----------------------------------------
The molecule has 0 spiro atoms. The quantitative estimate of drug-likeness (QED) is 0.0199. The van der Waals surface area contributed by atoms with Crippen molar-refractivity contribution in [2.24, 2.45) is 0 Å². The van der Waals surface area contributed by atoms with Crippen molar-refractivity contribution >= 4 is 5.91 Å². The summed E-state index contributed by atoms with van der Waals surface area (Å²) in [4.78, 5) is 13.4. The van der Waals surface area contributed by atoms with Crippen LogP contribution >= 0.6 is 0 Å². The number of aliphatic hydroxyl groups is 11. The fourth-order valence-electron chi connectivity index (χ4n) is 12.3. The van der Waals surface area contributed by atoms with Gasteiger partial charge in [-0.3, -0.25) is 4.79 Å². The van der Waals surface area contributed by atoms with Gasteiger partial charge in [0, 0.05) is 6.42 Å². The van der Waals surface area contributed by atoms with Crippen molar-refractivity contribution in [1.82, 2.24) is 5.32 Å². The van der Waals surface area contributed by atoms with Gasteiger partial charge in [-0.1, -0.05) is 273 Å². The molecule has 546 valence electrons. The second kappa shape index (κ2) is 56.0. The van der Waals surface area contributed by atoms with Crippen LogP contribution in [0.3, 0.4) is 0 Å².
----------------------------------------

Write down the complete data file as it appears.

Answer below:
The molecule has 0 spiro atoms. The quantitative estimate of drug-likeness (QED) is 0.0199. The van der Waals surface area contributed by atoms with Crippen molar-refractivity contribution in [2.24, 2.45) is 0 Å². The van der Waals surface area contributed by atoms with Crippen molar-refractivity contribution >= 4 is 5.91 Å². The summed E-state index contributed by atoms with van der Waals surface area (Å²) in [4.78, 5) is 13.4. The van der Waals surface area contributed by atoms with Crippen LogP contribution >= 0.6 is 0 Å². The number of aliphatic hydroxyl groups is 11. The fourth-order valence-electron chi connectivity index (χ4n) is 12.3. The van der Waals surface area contributed by atoms with Gasteiger partial charge in [-0.3, -0.25) is 4.79 Å². The van der Waals surface area contributed by atoms with Gasteiger partial charge in [0, 0.05) is 6.42 Å². The van der Waals surface area contributed by atoms with Crippen molar-refractivity contribution in [1.82, 2.24) is 5.32 Å². The van der Waals surface area contributed by atoms with Gasteiger partial charge in [-0.1, -0.05) is 273 Å². The molecule has 546 valence electrons. The second kappa shape index (κ2) is 56.0. The van der Waals surface area contributed by atoms with Crippen LogP contribution in [0.3, 0.4) is 0 Å².